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Palestinian Solidarity Day--The U.N.'s Annual Attempt to Turn Back the Clock

Notwithstanding alleged U.N. support for a two-state solution to the Arab-Israeli conflict, at New York Headquarters Tuesday only the flag of the non-state of Palestine was flown alongside the U.N.'s own flag. The flag of the member state of Israel was barred. 

This is how the U.N. General Assembly marked the anniversary of November 29, 1947 when it adopted the partition resolution that sanctioned a Jewish and another Arab state in the former Mandate for Palestine. "International Day of Solidarity with the Palestinian People," as it is called, is the U.N.'s annual attempt to turn the clock back.

This year Palestinian U.N. Ambassador Riyad Mansour tried to gather momentum for propelling the unilateral Palestinian statehood bid forward. A controversial statement of Secretary-General Ban Ki-moon, delivered by his Deputy, appeared intended to do just that. 

The Secretary-General announced: "The Palestinian Authority is now institutionally ready to assume the responsibilities of statehood…" No matter that the Palestinian gambit violates UN resolutions, the Roadmap, bilateral agreements and repeated international and bilateral commitments to negotiations. Ban also said "Jerusalem must emerge from negotiations as the capital of two states" – despite remembering near the end of his statement that "the goal" was "a negotiated peace agreement on all final status issues including…Jerusalem." And Ban called "settlement activity" "contrary to international law," while explaining to "those in Gaza who fire rockets at Israel and smuggle weapons" that "these actions are unacceptable and contrary to Palestinian interests."

Speaking on behalf of Palestinian President Mahmoud Abbas, Mansour clearly relished his annual moment at UN center stage. He accused Israel of the alleged offense of "Judaization," in addition to "ethnic cleansing" and "apartheid." Without batting an eye over the preposterous distortion, he claimed Israel's membership in the UN was "conditional" upon "Israel's commitment to the partition resolution" which he stressed gave it less area than it has now. He never mentioned that in 1947 Jews accepted the resolution and Arabs rejected it.

Solidarity Day also featured Yahya Mahmassani, speaking for the League of Arab States, who explicitly rejected Israel's "insistence on recognition as a Jewish state." Only one representative of "civil society" was invited – Americans United for Palestinian Human Rights. The reasons for his invitation quickly became clear as he called Israel an "apartheid state," demanded "boycotts, divestment and sanctions," claimed Israel was guilty of "pogroms," and alleged that U.S. support for Israel resulted from our being "held hostage to domestic politics." Ambassador Mansour clapped when the rant finally ended.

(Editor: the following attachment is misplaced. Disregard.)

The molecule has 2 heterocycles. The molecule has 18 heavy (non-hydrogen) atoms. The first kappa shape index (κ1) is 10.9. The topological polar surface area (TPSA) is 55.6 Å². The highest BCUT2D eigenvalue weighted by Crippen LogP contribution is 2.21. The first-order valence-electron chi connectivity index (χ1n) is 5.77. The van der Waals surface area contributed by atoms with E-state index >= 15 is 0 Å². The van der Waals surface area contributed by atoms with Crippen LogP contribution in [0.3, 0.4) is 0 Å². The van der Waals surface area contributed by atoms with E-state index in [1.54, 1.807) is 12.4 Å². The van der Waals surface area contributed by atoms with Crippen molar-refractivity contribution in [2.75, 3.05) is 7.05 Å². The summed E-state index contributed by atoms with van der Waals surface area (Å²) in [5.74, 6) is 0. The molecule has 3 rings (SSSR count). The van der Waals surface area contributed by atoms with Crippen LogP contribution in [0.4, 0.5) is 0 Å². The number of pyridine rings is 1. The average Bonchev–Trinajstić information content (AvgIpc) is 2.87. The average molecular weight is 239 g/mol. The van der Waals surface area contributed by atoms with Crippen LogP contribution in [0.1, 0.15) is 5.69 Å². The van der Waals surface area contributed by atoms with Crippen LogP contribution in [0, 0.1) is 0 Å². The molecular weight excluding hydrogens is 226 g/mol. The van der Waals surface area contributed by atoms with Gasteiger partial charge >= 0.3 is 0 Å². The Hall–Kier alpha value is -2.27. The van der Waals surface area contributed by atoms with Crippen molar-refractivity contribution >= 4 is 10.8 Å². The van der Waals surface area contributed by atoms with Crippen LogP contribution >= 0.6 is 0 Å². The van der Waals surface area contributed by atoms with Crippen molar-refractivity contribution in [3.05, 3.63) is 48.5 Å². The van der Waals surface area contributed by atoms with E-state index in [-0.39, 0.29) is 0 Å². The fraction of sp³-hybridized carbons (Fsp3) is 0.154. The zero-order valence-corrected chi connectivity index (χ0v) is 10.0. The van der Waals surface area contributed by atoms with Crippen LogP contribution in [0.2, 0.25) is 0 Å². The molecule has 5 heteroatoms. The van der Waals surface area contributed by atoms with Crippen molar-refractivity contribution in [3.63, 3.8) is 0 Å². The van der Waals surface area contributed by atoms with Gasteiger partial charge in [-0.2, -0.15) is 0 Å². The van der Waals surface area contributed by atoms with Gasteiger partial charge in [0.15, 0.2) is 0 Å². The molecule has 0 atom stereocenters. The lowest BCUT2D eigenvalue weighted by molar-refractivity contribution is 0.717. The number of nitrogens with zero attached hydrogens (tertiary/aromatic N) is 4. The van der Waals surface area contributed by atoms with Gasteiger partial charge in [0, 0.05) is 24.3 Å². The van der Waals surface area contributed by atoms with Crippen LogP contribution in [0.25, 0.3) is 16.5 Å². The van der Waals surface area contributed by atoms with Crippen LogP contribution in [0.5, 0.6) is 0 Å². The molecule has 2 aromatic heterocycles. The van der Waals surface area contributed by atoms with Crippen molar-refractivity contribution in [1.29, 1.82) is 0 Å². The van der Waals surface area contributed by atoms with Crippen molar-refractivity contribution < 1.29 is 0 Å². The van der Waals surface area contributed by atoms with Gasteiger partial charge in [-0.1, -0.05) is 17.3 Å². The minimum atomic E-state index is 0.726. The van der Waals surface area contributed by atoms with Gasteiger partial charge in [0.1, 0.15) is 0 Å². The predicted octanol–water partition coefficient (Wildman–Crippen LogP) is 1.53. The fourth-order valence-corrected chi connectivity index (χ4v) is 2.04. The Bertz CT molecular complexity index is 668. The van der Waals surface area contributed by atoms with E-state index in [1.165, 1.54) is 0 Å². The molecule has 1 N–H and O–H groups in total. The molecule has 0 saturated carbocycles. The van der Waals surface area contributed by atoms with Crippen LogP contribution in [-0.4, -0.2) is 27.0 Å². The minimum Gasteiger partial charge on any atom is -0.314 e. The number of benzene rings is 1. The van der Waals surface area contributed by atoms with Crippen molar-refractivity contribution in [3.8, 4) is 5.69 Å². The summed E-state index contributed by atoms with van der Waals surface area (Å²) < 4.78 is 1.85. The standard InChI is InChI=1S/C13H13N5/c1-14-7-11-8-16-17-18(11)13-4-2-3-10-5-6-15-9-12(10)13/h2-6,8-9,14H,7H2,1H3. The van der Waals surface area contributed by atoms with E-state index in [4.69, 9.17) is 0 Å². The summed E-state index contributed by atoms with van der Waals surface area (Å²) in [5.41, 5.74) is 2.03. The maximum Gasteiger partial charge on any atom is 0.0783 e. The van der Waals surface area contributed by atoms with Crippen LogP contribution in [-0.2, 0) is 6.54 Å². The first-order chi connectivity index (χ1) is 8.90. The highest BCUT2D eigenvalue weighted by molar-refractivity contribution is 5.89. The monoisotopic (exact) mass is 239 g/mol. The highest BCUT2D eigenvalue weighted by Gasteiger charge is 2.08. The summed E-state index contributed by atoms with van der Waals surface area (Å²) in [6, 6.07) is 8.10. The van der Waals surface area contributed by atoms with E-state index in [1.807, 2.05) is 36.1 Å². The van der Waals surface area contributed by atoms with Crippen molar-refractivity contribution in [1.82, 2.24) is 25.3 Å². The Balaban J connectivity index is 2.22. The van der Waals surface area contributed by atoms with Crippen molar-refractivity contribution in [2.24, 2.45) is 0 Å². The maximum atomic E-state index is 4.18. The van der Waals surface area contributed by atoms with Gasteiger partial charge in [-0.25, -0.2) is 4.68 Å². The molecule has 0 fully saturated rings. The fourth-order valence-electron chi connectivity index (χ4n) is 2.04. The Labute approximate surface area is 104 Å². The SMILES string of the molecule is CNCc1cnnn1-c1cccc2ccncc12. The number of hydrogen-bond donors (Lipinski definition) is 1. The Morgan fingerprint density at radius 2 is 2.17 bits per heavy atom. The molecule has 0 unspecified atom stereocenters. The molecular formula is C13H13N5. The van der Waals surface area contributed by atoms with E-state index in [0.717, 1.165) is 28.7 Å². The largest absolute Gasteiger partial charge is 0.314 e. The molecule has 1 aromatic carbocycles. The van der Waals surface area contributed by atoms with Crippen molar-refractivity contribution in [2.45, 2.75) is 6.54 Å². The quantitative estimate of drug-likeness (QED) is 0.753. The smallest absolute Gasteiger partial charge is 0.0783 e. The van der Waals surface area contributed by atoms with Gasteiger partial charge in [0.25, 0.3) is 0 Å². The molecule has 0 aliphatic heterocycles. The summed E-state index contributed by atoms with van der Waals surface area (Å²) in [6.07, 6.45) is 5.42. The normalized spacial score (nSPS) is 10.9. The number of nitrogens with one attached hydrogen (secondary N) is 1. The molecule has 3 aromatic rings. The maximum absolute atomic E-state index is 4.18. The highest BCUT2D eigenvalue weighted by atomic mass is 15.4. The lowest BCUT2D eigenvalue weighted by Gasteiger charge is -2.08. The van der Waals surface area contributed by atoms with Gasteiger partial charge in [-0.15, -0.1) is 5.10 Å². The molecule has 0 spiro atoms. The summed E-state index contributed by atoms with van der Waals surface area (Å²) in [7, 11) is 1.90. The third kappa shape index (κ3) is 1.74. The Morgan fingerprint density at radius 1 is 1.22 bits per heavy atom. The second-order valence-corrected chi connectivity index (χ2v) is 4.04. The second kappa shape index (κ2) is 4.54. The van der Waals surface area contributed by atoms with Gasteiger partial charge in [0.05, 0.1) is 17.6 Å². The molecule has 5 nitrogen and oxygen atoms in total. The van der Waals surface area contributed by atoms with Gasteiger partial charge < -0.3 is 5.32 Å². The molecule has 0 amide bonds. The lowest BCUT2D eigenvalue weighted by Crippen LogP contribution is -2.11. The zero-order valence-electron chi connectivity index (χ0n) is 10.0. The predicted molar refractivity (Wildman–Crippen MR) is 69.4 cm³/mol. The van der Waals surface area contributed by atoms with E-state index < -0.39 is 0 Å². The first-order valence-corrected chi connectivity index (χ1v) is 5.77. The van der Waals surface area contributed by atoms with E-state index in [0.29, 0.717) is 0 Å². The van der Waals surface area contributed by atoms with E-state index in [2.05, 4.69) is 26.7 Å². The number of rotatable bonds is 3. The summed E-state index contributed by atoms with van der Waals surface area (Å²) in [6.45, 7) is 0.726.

At the conclusion of the speeches, the Senegalese Chair of the UN "Committee on the Inalienable Rights of the Palestinian People" encouraged everyone to attend the screening by the UN of the film "La Terre Parle Arabe" or "The Land Speaks Arabic" – "in order to show solidarity with the Palestinian people." Advertised in the UN daily journal,, the film draws parallels between the Nazis' final solution and the alleged Zionist "brutal plans" for Palestinians.

The script for this UN-promoted film included: "Christians and Muslims alike…unite in their hatred of Zionism…I preferred to die as a martyr rather than be governed by the Jews …We were against the Jews…The number of Jews increased constantly…They were Zionists!… The Jews were shooting at us…They started killing people who were asleep…[We]…found a poor woman…pregnant. They had killed her and the baby came out of the womb. They started slaughtering them until morning."

The carefully orchestrated day also had other components. The U.N. event room prominently featured a set of six-foot high information panels; they described successive attempts at the Arab annihilation of Israel as random acts of spontaneous combustion. 

Panel 1: "In 1948 as a result of the war between Israel and its neighboring Arab states, almost 750,000 Palestinians…became refugees." "1967 and 1973: Following two wars, the Security Council [adopted] resolutions..." At the same time, Palestinian violence was justified. 

Panel 2: "1987: The first Palestinian uprising against Israeli occupation begins."

Moreover, in the public entrance to the U.N. – a staple for all visiting American school children – an exhibit was launched teaching the same pathology of historical Palestinian ownership of modern Israel, the recognition of Jewish self-determination as a "catastrophe," and innocent peace-loving Palestinians continuing to suffer at Israeli hands. 

Entitled "Palestinian Vista: Uprooted from our homeland…" it purports to describe "the eternal love of the people for their land" and ties to "antiquity." Paintings include one of a weeping Palestinian woman called "Tears reflecting our catastrophe," and another of a Palestinian man clutching a tree accompanied by the words "If olive trees were able to recall their farmers, their oil would have turned into tears!"

The conclusion of the exercise culminates today with the adoption by the General Assembly of six more resolutions condemning Israel. This will bring the 2011 total for General Assembly condemnations of Israel to twenty as compared to seven criticizing human rights in all other 192 U.N. member states...combined.

The annual ritual of Palestinian Solidarity Day did make one thing perfectly clear. The Palestinian Authority is far from ready to assume the responsibilities of statehood, first and foremost the commitment to peaceful coexistence that it requires. 

The U.N. tradition of providing a platform for hate speech and an alternative to negotiation continues to fuel more than half a century of lethal political immaturity.